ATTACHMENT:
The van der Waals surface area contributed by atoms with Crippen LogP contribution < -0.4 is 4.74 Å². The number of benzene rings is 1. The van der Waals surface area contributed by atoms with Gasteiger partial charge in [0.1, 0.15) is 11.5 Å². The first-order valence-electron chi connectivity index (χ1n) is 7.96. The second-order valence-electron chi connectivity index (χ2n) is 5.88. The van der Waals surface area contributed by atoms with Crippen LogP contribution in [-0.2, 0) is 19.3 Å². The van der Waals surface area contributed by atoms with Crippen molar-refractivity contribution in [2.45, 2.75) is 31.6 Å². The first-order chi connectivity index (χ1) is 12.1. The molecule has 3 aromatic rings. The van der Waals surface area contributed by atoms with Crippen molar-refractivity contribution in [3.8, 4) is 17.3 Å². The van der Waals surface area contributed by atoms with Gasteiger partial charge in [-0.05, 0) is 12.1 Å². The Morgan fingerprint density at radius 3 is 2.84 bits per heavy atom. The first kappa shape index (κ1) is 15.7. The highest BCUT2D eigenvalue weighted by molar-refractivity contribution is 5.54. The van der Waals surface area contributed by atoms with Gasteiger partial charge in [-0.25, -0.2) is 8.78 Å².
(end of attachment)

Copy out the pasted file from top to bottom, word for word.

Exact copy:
The van der Waals surface area contributed by atoms with Crippen LogP contribution < -0.4 is 4.74 Å². The number of benzene rings is 1. The van der Waals surface area contributed by atoms with Gasteiger partial charge in [0.1, 0.15) is 11.5 Å². The first-order valence-electron chi connectivity index (χ1n) is 7.96. The second-order valence-electron chi connectivity index (χ2n) is 5.88. The van der Waals surface area contributed by atoms with Crippen LogP contribution in [-0.2, 0) is 19.3 Å². The van der Waals surface area contributed by atoms with Crippen molar-refractivity contribution in [2.45, 2.75) is 31.6 Å². The first-order chi connectivity index (χ1) is 12.1. The molecule has 3 aromatic rings. The van der Waals surface area contributed by atoms with Crippen molar-refractivity contribution in [3.8, 4) is 17.3 Å². The van der Waals surface area contributed by atoms with Gasteiger partial charge in [-0.05, 0) is 12.1 Å². The Morgan fingerprint density at radius 3 is 2.84 bits per heavy atom. The first kappa shape index (κ1) is 15.7. The highest BCUT2D eigenvalue weighted by molar-refractivity contribution is 5.54. The van der Waals surface area contributed by atoms with Gasteiger partial charge in [-0.25, -0.2) is 8.78 Å².